View Full Version : Lucigraph ~~ Lacey/Lazy Lucy?

21-Jun-2010, 10:38
I do not know if this is the right area of this forum to post this question about an 'antique' Lucigraph.

In the barn on my late Father's property, we came across what my dad use to call a 'Lazy Lucy'. I am 53 years old, and this thing has been around since I can remember. It is this huge black contraption, I believe it was used to maximize or minmize pictures.

My father was a Graphic Artist, and I know he used this in his work, as at the time when he passed away computer graphic's was a relatively new tool.

I need to check the manufacturer name out.

Do people still use these things? Should I donate it or sell it? (that is, if it is worth anything anymore!)

I'd appreciate any input anyone has out there on this thing!

Thanks so much!


W K Longcor
21-Jun-2010, 11:01
SOME artists may still use a Lacy-lucy. But, indeed - computer assisted art is the way commercial work gets done these days. At the very least, there is probably a usable lens on it that would serve well on a LF camera.

21-Jun-2010, 11:54
I have a Lucigraph in storage that I've kept for some odd reason. I used it in my early days in publishing. The publisher was going to throw it out, and I grabbed it. It basically is a large ground glass table, where you would tape a piece of tracing paper. Below was a table that you placed original art on. Between the two tables was a lens-board with lens. A crank adjust the distance between the lower table and the lens-board, resizing the art on the lower table on the ground glass on the upper table. You then traced the resized artwork on the tracing paper. It was kind of a cool device in it's day, made totally obsolete in the digital age.

If I remember correctly, mine had a El-Nikkor lens in it. Probably the main reason I kept it.


Ron McElroy
21-Jun-2010, 17:09
I haven't thought about a Lucigraph in many years. After using one in college, I cobbled together a homemade one with an old enlarging lens and plywood. I used it for a while until I gained ready access to a copy camera. I still have the old 190mm Wolly enlarging lens.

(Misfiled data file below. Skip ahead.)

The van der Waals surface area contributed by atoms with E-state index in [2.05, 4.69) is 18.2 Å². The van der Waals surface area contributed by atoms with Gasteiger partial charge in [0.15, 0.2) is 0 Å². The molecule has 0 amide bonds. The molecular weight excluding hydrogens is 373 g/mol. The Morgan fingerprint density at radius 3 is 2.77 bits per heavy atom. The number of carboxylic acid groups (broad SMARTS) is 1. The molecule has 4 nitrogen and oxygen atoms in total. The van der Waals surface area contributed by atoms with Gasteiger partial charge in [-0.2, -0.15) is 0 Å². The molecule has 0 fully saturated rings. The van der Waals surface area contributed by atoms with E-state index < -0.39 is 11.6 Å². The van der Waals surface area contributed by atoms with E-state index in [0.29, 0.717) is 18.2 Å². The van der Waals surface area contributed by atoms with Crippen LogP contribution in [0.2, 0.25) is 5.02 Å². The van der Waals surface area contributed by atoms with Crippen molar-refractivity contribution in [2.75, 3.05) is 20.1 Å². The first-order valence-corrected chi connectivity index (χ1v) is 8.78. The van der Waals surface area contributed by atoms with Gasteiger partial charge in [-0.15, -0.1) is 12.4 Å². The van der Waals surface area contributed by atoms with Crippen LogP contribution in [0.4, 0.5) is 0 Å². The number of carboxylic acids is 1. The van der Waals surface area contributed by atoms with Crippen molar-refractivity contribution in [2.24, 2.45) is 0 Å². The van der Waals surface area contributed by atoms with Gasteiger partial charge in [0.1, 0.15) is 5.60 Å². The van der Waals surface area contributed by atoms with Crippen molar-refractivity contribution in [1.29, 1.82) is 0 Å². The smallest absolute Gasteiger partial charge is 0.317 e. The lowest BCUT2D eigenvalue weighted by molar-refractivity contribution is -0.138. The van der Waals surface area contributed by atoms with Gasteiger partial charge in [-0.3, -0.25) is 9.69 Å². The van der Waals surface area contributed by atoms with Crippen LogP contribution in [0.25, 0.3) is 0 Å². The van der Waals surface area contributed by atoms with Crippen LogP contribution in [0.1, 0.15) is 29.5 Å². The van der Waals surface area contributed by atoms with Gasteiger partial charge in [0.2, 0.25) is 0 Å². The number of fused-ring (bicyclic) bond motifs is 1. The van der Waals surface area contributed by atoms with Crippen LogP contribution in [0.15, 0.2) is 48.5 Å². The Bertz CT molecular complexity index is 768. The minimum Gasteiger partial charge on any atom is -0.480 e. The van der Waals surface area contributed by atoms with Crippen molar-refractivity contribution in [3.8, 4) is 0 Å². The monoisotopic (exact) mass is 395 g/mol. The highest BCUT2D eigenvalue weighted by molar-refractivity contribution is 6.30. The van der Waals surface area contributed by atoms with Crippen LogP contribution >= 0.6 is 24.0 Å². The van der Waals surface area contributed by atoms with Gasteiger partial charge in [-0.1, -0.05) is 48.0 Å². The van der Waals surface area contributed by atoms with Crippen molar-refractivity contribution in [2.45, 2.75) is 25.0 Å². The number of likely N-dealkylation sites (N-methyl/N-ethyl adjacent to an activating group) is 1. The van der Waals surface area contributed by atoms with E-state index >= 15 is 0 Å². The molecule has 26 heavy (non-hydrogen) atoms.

Kirk Gittings
21-Jun-2010, 17:31
Definitely the wrong forum "Post your own (large-format only) images for sharing and discussion". It sounds like this is a copy camera of sorts.

20-Jun-2011, 14:15
Hello Everyone - I am looking for a Lucigraph (from 1966 or earlier), and I am in Los Angeles.

Does anyone know where I can find one - to rent or buy. Any help is greatly apprecaited.

Thanks very much,
Kama Hayes

20-Jun-2011, 14:15
Brian - Do you still have your Lucigraph? Would you be willing to sell or rent it?


20-Jun-2011, 14:26
Hello Everyone - I am looking for a Lucigraph (from 1966 or earlier), and I am in Los Angeles.

Does anyone know where I can find one - to rent or buy. Any help is greatly apprecaited.

Thanks very much,
Kama Hayes

They're still used and sold in some art supply shops. Don't know why and if you find ones not older than from 1966 (heck, what happened to the Lucigraph construction in 1966?? :) )

19-Apr-2016, 10:59
Hi -- I came to this forum VERY late for this thread... just wondering if Kamookie is still around and wants a Lucigraph? I have one and would love to sell it. I am also in Los Angeles! I used it for several years as a graphic designer with Saul Bass just before computers changed the world.
OOOPS -- just realized I should not be trying to sell on this forum. Sorry -- you may remove this post from the site if you wish. I will try the classifieds in a month. Thanks, and sorry again.

5-Aug-2016, 16:04
Is this still available Rubie? I would love to have one and am close to LA.

5-Aug-2016, 16:21
I would like to just say that there is no digital equivalent of the Lucy, theoretically speaking. Say I have tiny drawings, thumbnails, like my professors taught us. I want to make it larger for my rough, but scanning, printing just isnt the same. The lines are then stairstepped even at high res because my drawing is so small. Maybe with a very expensive scanner, possibly but still when you when you trace that, your laying paper on paper and then drawing. That effects the pencils tip. On a lucy, its paper on glass allowing your very sharp pencils to be effective. Even then to take that larger, trace and transfer is a disaster for as well for finer subtler shapes, even at the mechanical stage and will degrade the shapes, maybe its negligible to some but I may disagree. You could take a 1"x1" drawing to a giant painting without compromising these perfect lines you had on that thumbnail. Projectors distorts and you have to stand. Lucy - you pull up seat, with a fresh peice of paper taped on the giant smooth glass, big bright light beind it. Scaling your art to the size that you want just so perfectly, back and forth you can see how it works on the page much more than electonically mocking it up. I had one in my community college and miss it function.